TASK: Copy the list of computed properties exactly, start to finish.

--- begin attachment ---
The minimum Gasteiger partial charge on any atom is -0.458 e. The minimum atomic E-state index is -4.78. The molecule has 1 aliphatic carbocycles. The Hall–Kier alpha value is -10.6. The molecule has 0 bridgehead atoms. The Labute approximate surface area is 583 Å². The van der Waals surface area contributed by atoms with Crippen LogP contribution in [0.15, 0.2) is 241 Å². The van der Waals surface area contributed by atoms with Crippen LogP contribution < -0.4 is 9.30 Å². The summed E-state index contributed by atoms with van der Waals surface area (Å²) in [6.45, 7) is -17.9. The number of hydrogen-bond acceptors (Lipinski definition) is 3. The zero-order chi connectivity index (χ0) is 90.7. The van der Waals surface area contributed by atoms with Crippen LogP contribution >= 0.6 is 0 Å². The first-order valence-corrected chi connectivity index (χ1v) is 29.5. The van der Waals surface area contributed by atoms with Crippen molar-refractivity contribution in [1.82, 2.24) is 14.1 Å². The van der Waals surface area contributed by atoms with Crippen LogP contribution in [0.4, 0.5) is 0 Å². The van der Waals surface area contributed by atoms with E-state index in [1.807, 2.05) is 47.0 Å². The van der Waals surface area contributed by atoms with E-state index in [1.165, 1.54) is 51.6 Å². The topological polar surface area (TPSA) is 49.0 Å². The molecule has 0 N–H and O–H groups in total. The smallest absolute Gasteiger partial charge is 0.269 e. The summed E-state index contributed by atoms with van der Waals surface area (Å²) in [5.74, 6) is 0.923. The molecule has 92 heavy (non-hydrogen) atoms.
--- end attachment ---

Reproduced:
The minimum Gasteiger partial charge on any atom is -0.458 e. The minimum atomic E-state index is -4.78. The molecule has 1 aliphatic carbocycles. The Hall–Kier alpha value is -10.6. The molecule has 0 bridgehead atoms. The Labute approximate surface area is 583 Å². The van der Waals surface area contributed by atoms with Crippen LogP contribution in [0.15, 0.2) is 241 Å². The van der Waals surface area contributed by atoms with Crippen LogP contribution < -0.4 is 9.30 Å². The summed E-state index contributed by atoms with van der Waals surface area (Å²) in [6.45, 7) is -17.9. The number of hydrogen-bond acceptors (Lipinski definition) is 3. The zero-order chi connectivity index (χ0) is 90.7. The van der Waals surface area contributed by atoms with Crippen LogP contribution >= 0.6 is 0 Å². The first-order valence-corrected chi connectivity index (χ1v) is 29.5. The van der Waals surface area contributed by atoms with Crippen molar-refractivity contribution in [1.82, 2.24) is 14.1 Å². The van der Waals surface area contributed by atoms with Crippen LogP contribution in [0.4, 0.5) is 0 Å². The van der Waals surface area contributed by atoms with E-state index in [1.807, 2.05) is 47.0 Å². The van der Waals surface area contributed by atoms with E-state index in [1.165, 1.54) is 51.6 Å². The topological polar surface area (TPSA) is 49.0 Å². The molecule has 0 N–H and O–H groups in total. The smallest absolute Gasteiger partial charge is 0.269 e. The summed E-state index contributed by atoms with van der Waals surface area (Å²) in [5.74, 6) is 0.923. The molecule has 92 heavy (non-hydrogen) atoms.